By Gene Collier, Pittsburgh Post-Gazette
March 1, 2012
This is the era when just about everything accomplished on a football field is framed as an act of defiance: a football is spiked viciously; a breastbone is beaten repeatedly in thumping self-aggrandizement; a standard touchdown comes replete with posturing and screaming.
So let's remember this today: That is not how Hines Ward played football.
At the completion of perhaps the prettiest play in Super Bowl history, with Hines racing under an exquisite rollout pass from Antwaan Randle El to drown the Seattle Seahawks, the enduring emblem of Ward's career flashed blindingly into the annals of sports photography.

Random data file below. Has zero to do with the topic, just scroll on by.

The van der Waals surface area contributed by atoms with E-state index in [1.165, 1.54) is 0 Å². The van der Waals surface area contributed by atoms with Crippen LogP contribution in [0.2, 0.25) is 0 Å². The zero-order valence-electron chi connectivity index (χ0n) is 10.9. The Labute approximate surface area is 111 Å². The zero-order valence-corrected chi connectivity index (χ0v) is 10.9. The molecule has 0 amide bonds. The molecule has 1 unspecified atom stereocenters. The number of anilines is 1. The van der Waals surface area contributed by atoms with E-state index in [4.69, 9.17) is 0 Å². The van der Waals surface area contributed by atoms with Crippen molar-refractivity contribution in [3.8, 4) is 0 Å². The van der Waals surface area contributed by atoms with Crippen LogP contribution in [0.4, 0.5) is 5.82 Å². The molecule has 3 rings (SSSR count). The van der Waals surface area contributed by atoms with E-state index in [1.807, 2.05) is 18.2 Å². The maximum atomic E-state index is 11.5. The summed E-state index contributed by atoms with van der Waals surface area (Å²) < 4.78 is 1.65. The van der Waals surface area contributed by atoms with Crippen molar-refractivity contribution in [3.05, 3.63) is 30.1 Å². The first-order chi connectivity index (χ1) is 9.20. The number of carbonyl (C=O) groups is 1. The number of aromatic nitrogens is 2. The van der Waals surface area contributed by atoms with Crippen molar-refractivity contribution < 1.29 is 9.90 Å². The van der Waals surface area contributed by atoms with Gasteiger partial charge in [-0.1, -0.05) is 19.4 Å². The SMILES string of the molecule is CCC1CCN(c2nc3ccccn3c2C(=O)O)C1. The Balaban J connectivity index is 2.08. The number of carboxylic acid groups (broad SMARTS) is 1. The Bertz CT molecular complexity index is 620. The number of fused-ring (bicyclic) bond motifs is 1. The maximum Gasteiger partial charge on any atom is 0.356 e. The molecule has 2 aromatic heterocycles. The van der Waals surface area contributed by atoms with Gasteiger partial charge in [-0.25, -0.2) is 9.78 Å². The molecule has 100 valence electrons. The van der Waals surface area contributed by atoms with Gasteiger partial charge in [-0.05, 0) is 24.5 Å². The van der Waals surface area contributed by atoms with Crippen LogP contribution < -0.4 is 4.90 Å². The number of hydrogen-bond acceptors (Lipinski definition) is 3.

Oh my word, look at that beaming enamel as he carries the ball like a newborn into the Ford Field end zone. The NFL put it on a raft of official publications the next year; it was that iconic, that unusual.
Here's a guy playing football ... joyously!
Apparently it was still legal then.
So really, that's the era that ended Wednesday just short of dinner time, the era when football excellence could be conveyed as unrestrained fun rather than some dutiful execution of grim responsibility, some soulless quest for vengeance.
None of this will say the Steelers erred in any way when they released Ward after 14 seasons, but neither will it avoid the truth that they did indeed wipe the smile off their face.
"I gave my heart and soul to you every down," Ward said to Steelers fans in a statement that swiftly followed Art Rooney II's announcement that No. 86 won't be back. "And I will always bleed black and gold."
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